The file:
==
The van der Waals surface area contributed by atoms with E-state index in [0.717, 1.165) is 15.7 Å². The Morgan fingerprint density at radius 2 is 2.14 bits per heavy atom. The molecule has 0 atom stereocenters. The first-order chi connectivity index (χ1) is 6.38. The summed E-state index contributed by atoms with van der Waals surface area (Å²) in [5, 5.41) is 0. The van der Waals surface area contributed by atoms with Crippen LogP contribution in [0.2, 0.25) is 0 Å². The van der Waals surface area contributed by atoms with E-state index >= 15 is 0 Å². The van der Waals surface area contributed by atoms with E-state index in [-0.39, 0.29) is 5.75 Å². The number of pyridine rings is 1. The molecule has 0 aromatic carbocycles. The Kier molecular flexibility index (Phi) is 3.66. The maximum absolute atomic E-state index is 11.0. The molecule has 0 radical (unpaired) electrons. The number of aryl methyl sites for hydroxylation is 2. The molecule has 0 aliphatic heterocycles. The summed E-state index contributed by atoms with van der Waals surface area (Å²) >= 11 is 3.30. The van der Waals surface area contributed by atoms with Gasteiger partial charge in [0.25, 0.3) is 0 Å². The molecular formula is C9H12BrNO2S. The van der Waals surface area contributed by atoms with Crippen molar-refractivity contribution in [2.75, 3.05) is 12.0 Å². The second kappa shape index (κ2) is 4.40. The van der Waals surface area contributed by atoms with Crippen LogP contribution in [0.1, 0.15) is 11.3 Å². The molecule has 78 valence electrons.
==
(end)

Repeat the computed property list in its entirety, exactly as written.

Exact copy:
The van der Waals surface area contributed by atoms with E-state index in [0.717, 1.165) is 15.7 Å². The Morgan fingerprint density at radius 2 is 2.14 bits per heavy atom. The molecule has 0 atom stereocenters. The first-order chi connectivity index (χ1) is 6.38. The summed E-state index contributed by atoms with van der Waals surface area (Å²) in [5, 5.41) is 0. The van der Waals surface area contributed by atoms with Crippen LogP contribution in [0.2, 0.25) is 0 Å². The van der Waals surface area contributed by atoms with E-state index >= 15 is 0 Å². The van der Waals surface area contributed by atoms with E-state index in [-0.39, 0.29) is 5.75 Å². The number of pyridine rings is 1. The molecule has 0 aromatic carbocycles. The Kier molecular flexibility index (Phi) is 3.66. The maximum absolute atomic E-state index is 11.0. The molecule has 0 radical (unpaired) electrons. The number of aryl methyl sites for hydroxylation is 2. The molecule has 0 aliphatic heterocycles. The summed E-state index contributed by atoms with van der Waals surface area (Å²) >= 11 is 3.30. The van der Waals surface area contributed by atoms with Gasteiger partial charge in [0.25, 0.3) is 0 Å². The molecular formula is C9H12BrNO2S. The van der Waals surface area contributed by atoms with Crippen molar-refractivity contribution in [2.75, 3.05) is 12.0 Å². The second kappa shape index (κ2) is 4.40. The van der Waals surface area contributed by atoms with Crippen LogP contribution in [0.1, 0.15) is 11.3 Å². The molecule has 78 valence electrons.